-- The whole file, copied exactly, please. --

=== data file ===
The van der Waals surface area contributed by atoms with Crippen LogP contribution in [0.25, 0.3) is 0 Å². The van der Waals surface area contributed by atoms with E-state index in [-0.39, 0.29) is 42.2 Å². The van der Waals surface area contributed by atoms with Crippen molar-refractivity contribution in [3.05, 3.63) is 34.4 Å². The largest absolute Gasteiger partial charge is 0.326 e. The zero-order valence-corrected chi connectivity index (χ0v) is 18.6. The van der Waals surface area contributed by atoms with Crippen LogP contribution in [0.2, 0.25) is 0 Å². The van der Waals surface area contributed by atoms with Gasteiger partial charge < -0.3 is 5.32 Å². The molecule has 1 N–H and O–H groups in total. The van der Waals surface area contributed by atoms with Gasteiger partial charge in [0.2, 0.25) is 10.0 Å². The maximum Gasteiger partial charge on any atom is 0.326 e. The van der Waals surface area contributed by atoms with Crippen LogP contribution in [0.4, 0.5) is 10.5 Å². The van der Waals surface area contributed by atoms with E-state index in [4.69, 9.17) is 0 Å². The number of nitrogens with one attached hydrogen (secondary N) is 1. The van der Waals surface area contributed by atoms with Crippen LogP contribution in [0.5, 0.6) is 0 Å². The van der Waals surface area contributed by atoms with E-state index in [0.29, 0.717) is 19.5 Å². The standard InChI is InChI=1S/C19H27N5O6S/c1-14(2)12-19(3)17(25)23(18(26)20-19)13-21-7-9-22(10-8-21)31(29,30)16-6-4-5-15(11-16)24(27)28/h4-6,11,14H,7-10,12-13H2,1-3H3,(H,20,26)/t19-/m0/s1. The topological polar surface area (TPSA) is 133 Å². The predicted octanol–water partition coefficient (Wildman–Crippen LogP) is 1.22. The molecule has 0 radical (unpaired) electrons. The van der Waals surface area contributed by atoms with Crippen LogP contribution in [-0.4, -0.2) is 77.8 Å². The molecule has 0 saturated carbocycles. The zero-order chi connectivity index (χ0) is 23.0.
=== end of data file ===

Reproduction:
The van der Waals surface area contributed by atoms with Crippen LogP contribution in [0.25, 0.3) is 0 Å². The van der Waals surface area contributed by atoms with E-state index in [-0.39, 0.29) is 42.2 Å². The van der Waals surface area contributed by atoms with Crippen molar-refractivity contribution in [3.05, 3.63) is 34.4 Å². The largest absolute Gasteiger partial charge is 0.326 e. The zero-order valence-corrected chi connectivity index (χ0v) is 18.6. The van der Waals surface area contributed by atoms with Crippen LogP contribution in [0.2, 0.25) is 0 Å². The van der Waals surface area contributed by atoms with Gasteiger partial charge < -0.3 is 5.32 Å². The molecule has 1 N–H and O–H groups in total. The van der Waals surface area contributed by atoms with Gasteiger partial charge in [0.2, 0.25) is 10.0 Å². The maximum Gasteiger partial charge on any atom is 0.326 e. The van der Waals surface area contributed by atoms with Crippen LogP contribution in [0.4, 0.5) is 10.5 Å². The van der Waals surface area contributed by atoms with E-state index in [4.69, 9.17) is 0 Å². The number of nitrogens with one attached hydrogen (secondary N) is 1. The van der Waals surface area contributed by atoms with Crippen LogP contribution in [0.5, 0.6) is 0 Å². The van der Waals surface area contributed by atoms with E-state index in [0.29, 0.717) is 19.5 Å². The standard InChI is InChI=1S/C19H27N5O6S/c1-14(2)12-19(3)17(25)23(18(26)20-19)13-21-7-9-22(10-8-21)31(29,30)16-6-4-5-15(11-16)24(27)28/h4-6,11,14H,7-10,12-13H2,1-3H3,(H,20,26)/t19-/m0/s1. The topological polar surface area (TPSA) is 133 Å². The predicted octanol–water partition coefficient (Wildman–Crippen LogP) is 1.22. The molecule has 0 radical (unpaired) electrons. The van der Waals surface area contributed by atoms with Crippen LogP contribution in [-0.4, -0.2) is 77.8 Å². The molecule has 0 saturated carbocycles. The zero-order chi connectivity index (χ0) is 23.0.